Save the Mekong River Wildlife

Save the Mekong River Wildlife

In the US it is easy to see rivers as recreational.  A place to sail, swim or fish.  But in many parts of the world rivers are often the life line for millions of of people. The Mekong River in southeast Asia is one such life line, and the residents who depend on this particular river say that the proposed building of 11 hydroelectric dams in Cambodia, Thailand, and Laos, will have a devastating affect on the humans and wildlife that depend on it.

An organization named Save the Mekong has been formed to try and persuade local governments to think twice about the dams, which are the idea of private businesses in Thailand, Malaysia, Vietnam, and Russia.

The river, which is home to over 1,200 species of fish, is about 3,000 miles long and winds through the Tibetan plateau, southern China, Myanmar, Laos Thailand, Cambodia, and Vietnam. Roughly 50 of the species are caught commercially for food for local people.   In fact, the Mekong River basin is the biggest inshore fishery on the planet as it makes up approximately two per cent of the world's fish catch.

Carl Middleton, who belongs to an environmental organization called International Rivers, told news media that the dams would block the migration of several types of fish that are depended on for food by local citizens. He added that the fish make up between 50 to 80 per cent of the animal protein that people eat and that almost 90 percent of regional communities are involved in the fishing industry in one way or another.

Middleton said even one dam would have a terrible effect on the fishing business as most fish migrate long distances along the river. He said the if the first dam is built then the total number of dams is irrelevant because the fish wouldn't be able to get by the first one anyway.As well as physically changing the natural waterways, dams are also notorious for pollution - changing the chemical and microbiological make up of the water and leaching by-products and contaminants into the surrounding soil, run off and water.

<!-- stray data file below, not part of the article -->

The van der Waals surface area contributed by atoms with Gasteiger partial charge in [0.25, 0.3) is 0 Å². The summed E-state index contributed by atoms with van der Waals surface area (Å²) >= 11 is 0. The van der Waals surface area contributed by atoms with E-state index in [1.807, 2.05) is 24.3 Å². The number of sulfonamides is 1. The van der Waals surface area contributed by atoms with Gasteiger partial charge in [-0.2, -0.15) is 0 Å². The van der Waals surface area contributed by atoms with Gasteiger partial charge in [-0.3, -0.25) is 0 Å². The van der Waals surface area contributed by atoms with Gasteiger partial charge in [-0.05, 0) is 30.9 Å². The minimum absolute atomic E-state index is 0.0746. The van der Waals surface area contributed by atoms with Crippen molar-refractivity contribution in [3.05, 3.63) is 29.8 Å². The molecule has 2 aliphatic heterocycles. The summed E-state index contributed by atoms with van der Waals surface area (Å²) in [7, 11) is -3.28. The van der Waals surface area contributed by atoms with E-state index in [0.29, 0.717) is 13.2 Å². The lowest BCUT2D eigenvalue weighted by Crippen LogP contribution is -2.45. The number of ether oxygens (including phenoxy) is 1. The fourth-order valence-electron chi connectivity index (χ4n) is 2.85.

The World Wildlife Fund (WWF) has stated concerns that animals such as the endangered freshwater Irrawady dolphin, which inhabits a 120-mile stretch between Cambodia and Laos are at risk of extinction due to pollution. The WWF said recent dolphin deaths have been caused by contaminants in the river and that new dams would only worsen the situation for this rare species.

Eighty eight dolphins have died since 2003, and just over half of them were calves that were less than two weeks old, the WWF said. It is now estimated that only about 64 to 76 dolphins are left in the Mekong.

Many other species would be at risk too. Only the Amazon River has a higher concentration of freshwater aquatic animals in the world.

Regional governments though, say they need sources of inexpensive, reliable power, and that damming the river is a better option than coal-fired power stations.

The first of the 11 dams, slated for northern Cambodia, could be ready as soon as 2013. The Save the Mekong group has already gathered 16,380 signatures on a petition and presented it to Thailand Prime Minister Abhisit Vejjajiva to remind him that the river is one of the main sources of food and income for millions of people along it's shores.

You can add your name to the petition here.